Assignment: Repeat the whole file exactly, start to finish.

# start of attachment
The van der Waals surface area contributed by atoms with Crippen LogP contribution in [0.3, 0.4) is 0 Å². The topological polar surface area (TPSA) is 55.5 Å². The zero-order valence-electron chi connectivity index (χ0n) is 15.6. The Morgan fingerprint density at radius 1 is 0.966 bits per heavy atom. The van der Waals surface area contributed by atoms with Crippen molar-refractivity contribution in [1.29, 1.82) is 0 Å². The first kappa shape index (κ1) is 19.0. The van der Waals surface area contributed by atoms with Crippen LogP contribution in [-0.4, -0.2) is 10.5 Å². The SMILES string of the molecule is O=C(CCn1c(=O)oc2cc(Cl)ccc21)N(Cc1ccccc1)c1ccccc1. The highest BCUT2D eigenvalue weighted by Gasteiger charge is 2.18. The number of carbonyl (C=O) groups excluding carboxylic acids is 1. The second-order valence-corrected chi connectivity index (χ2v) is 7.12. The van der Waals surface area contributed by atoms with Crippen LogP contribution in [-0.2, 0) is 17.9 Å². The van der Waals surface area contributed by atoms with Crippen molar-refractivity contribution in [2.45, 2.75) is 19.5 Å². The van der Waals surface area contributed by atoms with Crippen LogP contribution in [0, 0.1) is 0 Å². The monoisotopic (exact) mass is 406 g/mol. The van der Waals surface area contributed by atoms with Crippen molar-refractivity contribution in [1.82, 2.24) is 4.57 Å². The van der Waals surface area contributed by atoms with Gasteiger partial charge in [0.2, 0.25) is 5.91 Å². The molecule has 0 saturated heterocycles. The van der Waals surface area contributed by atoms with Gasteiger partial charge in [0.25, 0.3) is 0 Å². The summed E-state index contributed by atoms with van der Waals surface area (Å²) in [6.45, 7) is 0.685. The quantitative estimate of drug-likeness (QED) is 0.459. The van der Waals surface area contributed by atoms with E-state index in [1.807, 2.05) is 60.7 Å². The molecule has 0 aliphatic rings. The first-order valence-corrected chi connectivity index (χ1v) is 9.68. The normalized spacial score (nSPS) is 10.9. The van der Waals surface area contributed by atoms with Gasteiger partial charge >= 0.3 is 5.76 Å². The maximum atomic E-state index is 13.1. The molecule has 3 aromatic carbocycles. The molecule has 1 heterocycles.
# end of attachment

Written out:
The van der Waals surface area contributed by atoms with Crippen LogP contribution in [0.3, 0.4) is 0 Å². The topological polar surface area (TPSA) is 55.5 Å². The zero-order valence-electron chi connectivity index (χ0n) is 15.6. The Morgan fingerprint density at radius 1 is 0.966 bits per heavy atom. The van der Waals surface area contributed by atoms with Crippen molar-refractivity contribution in [1.29, 1.82) is 0 Å². The first kappa shape index (κ1) is 19.0. The van der Waals surface area contributed by atoms with Crippen LogP contribution in [-0.4, -0.2) is 10.5 Å². The SMILES string of the molecule is O=C(CCn1c(=O)oc2cc(Cl)ccc21)N(Cc1ccccc1)c1ccccc1. The highest BCUT2D eigenvalue weighted by Gasteiger charge is 2.18. The number of carbonyl (C=O) groups excluding carboxylic acids is 1. The second-order valence-corrected chi connectivity index (χ2v) is 7.12. The van der Waals surface area contributed by atoms with Crippen LogP contribution in [-0.2, 0) is 17.9 Å². The van der Waals surface area contributed by atoms with Crippen molar-refractivity contribution in [2.45, 2.75) is 19.5 Å². The van der Waals surface area contributed by atoms with Crippen LogP contribution in [0, 0.1) is 0 Å². The monoisotopic (exact) mass is 406 g/mol. The van der Waals surface area contributed by atoms with Crippen molar-refractivity contribution in [1.82, 2.24) is 4.57 Å². The van der Waals surface area contributed by atoms with Gasteiger partial charge in [0.2, 0.25) is 5.91 Å². The molecule has 0 saturated heterocycles. The van der Waals surface area contributed by atoms with Gasteiger partial charge in [0.25, 0.3) is 0 Å². The summed E-state index contributed by atoms with van der Waals surface area (Å²) in [6.45, 7) is 0.685. The quantitative estimate of drug-likeness (QED) is 0.459. The van der Waals surface area contributed by atoms with E-state index in [1.807, 2.05) is 60.7 Å². The molecule has 0 aliphatic rings. The first-order valence-corrected chi connectivity index (χ1v) is 9.68. The normalized spacial score (nSPS) is 10.9. The van der Waals surface area contributed by atoms with Gasteiger partial charge >= 0.3 is 5.76 Å². The maximum atomic E-state index is 13.1. The molecule has 3 aromatic carbocycles. The molecule has 1 heterocycles.